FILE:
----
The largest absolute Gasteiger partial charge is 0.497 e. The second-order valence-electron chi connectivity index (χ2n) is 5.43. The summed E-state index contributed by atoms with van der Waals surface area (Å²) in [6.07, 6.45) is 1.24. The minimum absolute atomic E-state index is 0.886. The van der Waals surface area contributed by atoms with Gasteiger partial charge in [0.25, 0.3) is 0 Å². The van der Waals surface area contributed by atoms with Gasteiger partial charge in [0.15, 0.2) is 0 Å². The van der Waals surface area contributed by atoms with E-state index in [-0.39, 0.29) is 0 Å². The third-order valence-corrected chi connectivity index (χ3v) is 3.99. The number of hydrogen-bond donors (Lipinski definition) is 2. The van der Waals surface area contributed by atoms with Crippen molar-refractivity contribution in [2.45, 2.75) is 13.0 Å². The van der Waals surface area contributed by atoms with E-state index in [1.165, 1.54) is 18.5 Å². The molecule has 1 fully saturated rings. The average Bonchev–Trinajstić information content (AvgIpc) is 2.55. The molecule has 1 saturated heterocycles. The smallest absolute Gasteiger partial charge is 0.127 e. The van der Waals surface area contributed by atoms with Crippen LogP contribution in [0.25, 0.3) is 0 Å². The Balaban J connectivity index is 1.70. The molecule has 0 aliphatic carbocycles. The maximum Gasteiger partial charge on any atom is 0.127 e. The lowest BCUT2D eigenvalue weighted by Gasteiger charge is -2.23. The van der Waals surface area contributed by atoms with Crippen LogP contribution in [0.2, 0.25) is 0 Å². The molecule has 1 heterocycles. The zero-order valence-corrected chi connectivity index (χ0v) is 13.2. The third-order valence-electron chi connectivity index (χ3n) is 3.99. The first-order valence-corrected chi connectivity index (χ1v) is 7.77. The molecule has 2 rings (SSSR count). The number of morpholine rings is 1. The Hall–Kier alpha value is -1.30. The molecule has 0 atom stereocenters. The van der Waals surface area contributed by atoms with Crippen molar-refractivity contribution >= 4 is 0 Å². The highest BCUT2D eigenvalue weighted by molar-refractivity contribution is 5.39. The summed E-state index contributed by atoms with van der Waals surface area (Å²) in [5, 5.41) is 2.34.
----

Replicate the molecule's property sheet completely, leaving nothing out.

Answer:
The largest absolute Gasteiger partial charge is 0.497 e. The second-order valence-electron chi connectivity index (χ2n) is 5.43. The summed E-state index contributed by atoms with van der Waals surface area (Å²) in [6.07, 6.45) is 1.24. The minimum absolute atomic E-state index is 0.886. The van der Waals surface area contributed by atoms with Gasteiger partial charge in [0.25, 0.3) is 0 Å². The van der Waals surface area contributed by atoms with Gasteiger partial charge in [0.15, 0.2) is 0 Å². The van der Waals surface area contributed by atoms with E-state index in [-0.39, 0.29) is 0 Å². The third-order valence-corrected chi connectivity index (χ3v) is 3.99. The number of hydrogen-bond donors (Lipinski definition) is 2. The van der Waals surface area contributed by atoms with Crippen molar-refractivity contribution in [2.45, 2.75) is 13.0 Å². The van der Waals surface area contributed by atoms with E-state index in [1.165, 1.54) is 18.5 Å². The molecule has 1 fully saturated rings. The average Bonchev–Trinajstić information content (AvgIpc) is 2.55. The molecule has 1 saturated heterocycles. The smallest absolute Gasteiger partial charge is 0.127 e. The van der Waals surface area contributed by atoms with Crippen LogP contribution in [0.25, 0.3) is 0 Å². The Balaban J connectivity index is 1.70. The molecule has 0 aliphatic carbocycles. The maximum Gasteiger partial charge on any atom is 0.127 e. The lowest BCUT2D eigenvalue weighted by Gasteiger charge is -2.23. The van der Waals surface area contributed by atoms with Crippen LogP contribution in [0.2, 0.25) is 0 Å². The molecule has 1 heterocycles. The zero-order valence-corrected chi connectivity index (χ0v) is 13.2. The third-order valence-electron chi connectivity index (χ3n) is 3.99. The first-order valence-corrected chi connectivity index (χ1v) is 7.77. The molecule has 2 rings (SSSR count). The number of morpholine rings is 1. The Hall–Kier alpha value is -1.30. The molecule has 0 atom stereocenters. The van der Waals surface area contributed by atoms with Crippen molar-refractivity contribution >= 4 is 0 Å². The highest BCUT2D eigenvalue weighted by molar-refractivity contribution is 5.39. The summed E-state index contributed by atoms with van der Waals surface area (Å²) in [5, 5.41) is 2.34.